Everything you need to install it is in the kit when you buy it, and the process depends on your type of propeller. Generally, though, it’s always a simple process of tightening the prop nut with the propeller and then attaching it onto the motor.
4. Mount Your Trolling Motor
Depending on where you prefer to mount a trolling motor on a kayak, you’ll need to drill some holes on the surface. If your mount is designed for the gunwales, you don’t drill into the hull as it’s likely to come with clamps you can use to fit it onto the edge of your fishing kayak.
If you want to put up your mount on the stern or bow, however, you’ll need to drill some holes and, using some bolts and nuts, secure your trolling motor in place. Once again, your mounting kit is likely to provide you with more information on how to properly do this.
Your holes need to be watertight and to do this, you’ll need to apply some sort of liquid sealant. You’ll also notice that you need to secure your trolling motor onto a kind of pin on the mount.
This pin allows you to raise the motor when in certain parts of the water. Make sure that it’s secure enough before testing out your new trolling motor.
5. Build Your Steering Linkages
As mentioned, installing trolling motors onto the stern or bow results in a near inability to control the boat as those locations are far from where you are seated—not what you want when you fish.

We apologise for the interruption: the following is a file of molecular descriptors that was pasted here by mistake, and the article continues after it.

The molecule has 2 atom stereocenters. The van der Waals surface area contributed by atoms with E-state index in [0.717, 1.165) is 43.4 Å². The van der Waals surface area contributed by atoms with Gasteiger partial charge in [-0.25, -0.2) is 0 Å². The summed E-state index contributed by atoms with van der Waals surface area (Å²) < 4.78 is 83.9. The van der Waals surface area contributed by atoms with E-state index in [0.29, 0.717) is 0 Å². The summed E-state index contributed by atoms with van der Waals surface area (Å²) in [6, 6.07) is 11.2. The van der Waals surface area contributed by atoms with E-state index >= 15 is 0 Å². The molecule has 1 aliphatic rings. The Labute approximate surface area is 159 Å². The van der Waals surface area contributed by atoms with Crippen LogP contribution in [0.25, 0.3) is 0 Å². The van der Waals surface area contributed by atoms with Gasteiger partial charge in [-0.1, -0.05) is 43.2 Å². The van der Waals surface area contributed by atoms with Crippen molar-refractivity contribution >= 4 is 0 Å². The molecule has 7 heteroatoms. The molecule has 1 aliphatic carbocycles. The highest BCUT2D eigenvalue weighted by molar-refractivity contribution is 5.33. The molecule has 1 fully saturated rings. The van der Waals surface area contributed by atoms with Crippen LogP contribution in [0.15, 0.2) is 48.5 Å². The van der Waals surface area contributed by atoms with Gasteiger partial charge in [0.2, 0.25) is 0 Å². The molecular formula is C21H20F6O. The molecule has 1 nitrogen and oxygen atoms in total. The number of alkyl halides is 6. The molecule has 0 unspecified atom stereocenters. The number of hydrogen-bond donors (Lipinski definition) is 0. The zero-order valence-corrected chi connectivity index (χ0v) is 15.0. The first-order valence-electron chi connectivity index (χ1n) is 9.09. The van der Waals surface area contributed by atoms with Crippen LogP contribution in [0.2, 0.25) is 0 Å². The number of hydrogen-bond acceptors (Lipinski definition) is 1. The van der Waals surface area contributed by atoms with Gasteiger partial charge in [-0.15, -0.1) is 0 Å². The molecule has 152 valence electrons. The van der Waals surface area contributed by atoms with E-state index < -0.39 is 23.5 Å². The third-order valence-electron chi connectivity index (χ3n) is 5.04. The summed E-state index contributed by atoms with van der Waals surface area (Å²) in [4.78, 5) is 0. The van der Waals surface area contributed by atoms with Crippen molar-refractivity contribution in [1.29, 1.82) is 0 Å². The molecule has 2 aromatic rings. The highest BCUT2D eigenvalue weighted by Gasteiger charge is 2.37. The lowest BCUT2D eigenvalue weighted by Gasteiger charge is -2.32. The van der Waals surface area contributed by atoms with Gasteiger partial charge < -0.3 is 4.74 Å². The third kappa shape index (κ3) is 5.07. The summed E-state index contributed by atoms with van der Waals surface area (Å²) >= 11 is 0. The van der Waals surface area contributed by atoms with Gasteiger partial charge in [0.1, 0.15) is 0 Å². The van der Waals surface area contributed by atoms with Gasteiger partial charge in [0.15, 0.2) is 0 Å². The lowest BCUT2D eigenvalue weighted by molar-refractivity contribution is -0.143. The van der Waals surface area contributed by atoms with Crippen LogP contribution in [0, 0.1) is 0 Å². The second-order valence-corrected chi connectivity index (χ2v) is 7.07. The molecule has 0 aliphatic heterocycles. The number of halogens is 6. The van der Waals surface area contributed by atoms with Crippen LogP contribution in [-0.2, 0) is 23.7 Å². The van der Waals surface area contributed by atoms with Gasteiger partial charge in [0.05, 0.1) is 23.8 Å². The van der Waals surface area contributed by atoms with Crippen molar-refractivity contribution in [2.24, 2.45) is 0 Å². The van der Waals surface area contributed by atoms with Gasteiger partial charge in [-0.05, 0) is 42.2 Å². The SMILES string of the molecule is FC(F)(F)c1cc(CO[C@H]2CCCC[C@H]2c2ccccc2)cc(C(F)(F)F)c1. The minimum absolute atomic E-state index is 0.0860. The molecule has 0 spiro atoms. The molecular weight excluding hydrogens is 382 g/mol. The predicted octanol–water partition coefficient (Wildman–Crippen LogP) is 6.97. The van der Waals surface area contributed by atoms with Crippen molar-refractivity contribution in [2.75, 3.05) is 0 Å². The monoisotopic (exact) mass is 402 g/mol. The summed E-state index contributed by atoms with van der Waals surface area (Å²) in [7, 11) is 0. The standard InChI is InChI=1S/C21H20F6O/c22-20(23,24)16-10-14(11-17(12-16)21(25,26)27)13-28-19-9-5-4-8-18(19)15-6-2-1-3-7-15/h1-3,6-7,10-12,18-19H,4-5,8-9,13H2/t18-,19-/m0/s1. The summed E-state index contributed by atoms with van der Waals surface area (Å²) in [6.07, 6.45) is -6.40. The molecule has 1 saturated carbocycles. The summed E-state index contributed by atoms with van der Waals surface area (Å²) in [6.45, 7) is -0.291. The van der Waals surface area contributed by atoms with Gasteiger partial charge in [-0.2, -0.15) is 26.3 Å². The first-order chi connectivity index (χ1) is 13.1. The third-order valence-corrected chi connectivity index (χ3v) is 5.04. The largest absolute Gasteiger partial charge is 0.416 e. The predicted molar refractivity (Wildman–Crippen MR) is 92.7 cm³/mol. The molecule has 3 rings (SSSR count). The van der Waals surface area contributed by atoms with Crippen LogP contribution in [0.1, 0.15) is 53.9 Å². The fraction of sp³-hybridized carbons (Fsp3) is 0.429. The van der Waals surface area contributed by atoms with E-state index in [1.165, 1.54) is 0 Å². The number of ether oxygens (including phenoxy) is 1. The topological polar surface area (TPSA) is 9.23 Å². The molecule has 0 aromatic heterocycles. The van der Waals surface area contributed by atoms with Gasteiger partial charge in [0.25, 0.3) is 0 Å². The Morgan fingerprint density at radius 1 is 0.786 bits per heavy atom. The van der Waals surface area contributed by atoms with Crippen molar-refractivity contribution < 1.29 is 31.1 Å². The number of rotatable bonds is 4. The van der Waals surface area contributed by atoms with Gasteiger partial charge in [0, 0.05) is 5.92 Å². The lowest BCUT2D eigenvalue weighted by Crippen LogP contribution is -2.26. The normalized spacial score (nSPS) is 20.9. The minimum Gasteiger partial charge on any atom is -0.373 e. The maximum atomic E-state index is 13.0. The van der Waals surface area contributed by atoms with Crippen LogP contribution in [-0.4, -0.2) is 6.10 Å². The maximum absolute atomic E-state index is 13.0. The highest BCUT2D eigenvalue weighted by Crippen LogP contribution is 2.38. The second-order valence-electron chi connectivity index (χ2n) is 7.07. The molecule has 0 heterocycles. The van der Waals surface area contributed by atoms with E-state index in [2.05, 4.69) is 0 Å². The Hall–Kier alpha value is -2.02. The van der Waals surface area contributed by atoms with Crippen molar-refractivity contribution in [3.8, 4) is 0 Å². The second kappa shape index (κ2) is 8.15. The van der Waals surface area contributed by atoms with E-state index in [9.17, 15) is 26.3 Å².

To make it possible for you to operate your boat, you’ll need to carry out some extra work by building steering linkages on the location you’ve placed your trolling motor. The setup allows you to operate your boat using your feet while freeing up your hands.
One thing to note here is that you can only build this setup if the fishing kayak already has foot pedals to accommodate it.
For sit-inside kayaks that don’t, stick to installing your trolling motor on the gunwales. Even though your hands won’t be as free, remember that a motor doesn’t require anywhere near as much energy as a paddle.
For kayaks that already have a skeg or rudder, simply replace this with your trolling motor.
Locate the steering linkages on your stern and remove the fittings designed to hold your skeg in place. When done, safely take it out.
You then need to attach a couple of metal eye bolts to the shaft at the height of your linkages. Make sure that the steering linkages are not too tight to the point of restricting movement; make sure they’re not too loose either.
Test out your kayak on land and see whether this works before trying out some hands-free fishing.
6. Connect the Kayak Motor to a Marine Battery
Unless you have a remote-controlled motor, it won’t function without wiring it to the deep-cycle marine battery. To do this, open the cap of your kayak trolling motor and locate the two wires you’ll need to connect to the battery.
Black is almost always the negative wire with red signifying a positive terminal (check the instructions just in case).